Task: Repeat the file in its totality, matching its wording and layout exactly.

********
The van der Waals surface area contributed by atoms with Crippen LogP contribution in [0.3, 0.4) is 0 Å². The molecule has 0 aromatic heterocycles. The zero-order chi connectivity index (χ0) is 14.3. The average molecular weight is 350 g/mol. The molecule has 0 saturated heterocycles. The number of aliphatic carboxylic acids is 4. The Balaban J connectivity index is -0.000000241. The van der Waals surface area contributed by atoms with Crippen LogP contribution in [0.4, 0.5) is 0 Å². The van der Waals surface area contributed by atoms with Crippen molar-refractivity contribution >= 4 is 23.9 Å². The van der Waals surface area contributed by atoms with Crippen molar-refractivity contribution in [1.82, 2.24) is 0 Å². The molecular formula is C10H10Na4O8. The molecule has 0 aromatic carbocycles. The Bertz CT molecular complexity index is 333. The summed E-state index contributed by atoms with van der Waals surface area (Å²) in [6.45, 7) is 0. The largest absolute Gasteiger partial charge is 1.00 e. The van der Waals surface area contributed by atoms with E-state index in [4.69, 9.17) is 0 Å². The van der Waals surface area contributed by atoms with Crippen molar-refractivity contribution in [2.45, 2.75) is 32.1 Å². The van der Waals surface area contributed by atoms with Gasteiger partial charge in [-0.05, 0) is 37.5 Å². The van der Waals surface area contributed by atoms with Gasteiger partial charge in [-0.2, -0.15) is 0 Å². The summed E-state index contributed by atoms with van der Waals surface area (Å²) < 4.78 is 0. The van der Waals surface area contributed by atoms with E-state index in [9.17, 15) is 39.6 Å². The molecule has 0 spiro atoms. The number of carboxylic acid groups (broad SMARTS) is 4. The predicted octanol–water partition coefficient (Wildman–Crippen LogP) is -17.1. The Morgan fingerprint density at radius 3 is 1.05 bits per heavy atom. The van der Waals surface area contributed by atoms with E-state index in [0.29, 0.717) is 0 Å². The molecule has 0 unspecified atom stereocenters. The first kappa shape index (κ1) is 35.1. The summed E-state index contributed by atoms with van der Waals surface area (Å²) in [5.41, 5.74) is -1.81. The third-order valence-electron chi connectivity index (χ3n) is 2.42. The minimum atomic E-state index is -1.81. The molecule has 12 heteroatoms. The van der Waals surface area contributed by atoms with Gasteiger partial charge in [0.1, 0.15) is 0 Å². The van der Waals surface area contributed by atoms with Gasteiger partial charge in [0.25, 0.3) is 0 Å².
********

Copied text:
The van der Waals surface area contributed by atoms with Crippen LogP contribution in [0.3, 0.4) is 0 Å². The molecule has 0 aromatic heterocycles. The zero-order chi connectivity index (χ0) is 14.3. The average molecular weight is 350 g/mol. The molecule has 0 saturated heterocycles. The number of aliphatic carboxylic acids is 4. The Balaban J connectivity index is -0.000000241. The van der Waals surface area contributed by atoms with Crippen LogP contribution in [0.4, 0.5) is 0 Å². The van der Waals surface area contributed by atoms with Crippen molar-refractivity contribution >= 4 is 23.9 Å². The van der Waals surface area contributed by atoms with Crippen molar-refractivity contribution in [1.82, 2.24) is 0 Å². The molecular formula is C10H10Na4O8. The molecule has 0 aromatic carbocycles. The Bertz CT molecular complexity index is 333. The summed E-state index contributed by atoms with van der Waals surface area (Å²) in [6.45, 7) is 0. The largest absolute Gasteiger partial charge is 1.00 e. The van der Waals surface area contributed by atoms with E-state index in [4.69, 9.17) is 0 Å². The van der Waals surface area contributed by atoms with Crippen molar-refractivity contribution in [2.45, 2.75) is 32.1 Å². The van der Waals surface area contributed by atoms with Gasteiger partial charge in [-0.05, 0) is 37.5 Å². The van der Waals surface area contributed by atoms with Gasteiger partial charge in [-0.2, -0.15) is 0 Å². The summed E-state index contributed by atoms with van der Waals surface area (Å²) < 4.78 is 0. The van der Waals surface area contributed by atoms with E-state index in [9.17, 15) is 39.6 Å². The molecule has 0 spiro atoms. The number of carboxylic acid groups (broad SMARTS) is 4. The predicted octanol–water partition coefficient (Wildman–Crippen LogP) is -17.1. The Morgan fingerprint density at radius 3 is 1.05 bits per heavy atom. The van der Waals surface area contributed by atoms with E-state index in [0.29, 0.717) is 0 Å². The molecule has 0 unspecified atom stereocenters. The first kappa shape index (κ1) is 35.1. The summed E-state index contributed by atoms with van der Waals surface area (Å²) in [5.41, 5.74) is -1.81. The third-order valence-electron chi connectivity index (χ3n) is 2.42. The minimum atomic E-state index is -1.81. The molecule has 12 heteroatoms. The van der Waals surface area contributed by atoms with Gasteiger partial charge in [0.1, 0.15) is 0 Å². The van der Waals surface area contributed by atoms with Gasteiger partial charge in [0.25, 0.3) is 0 Å².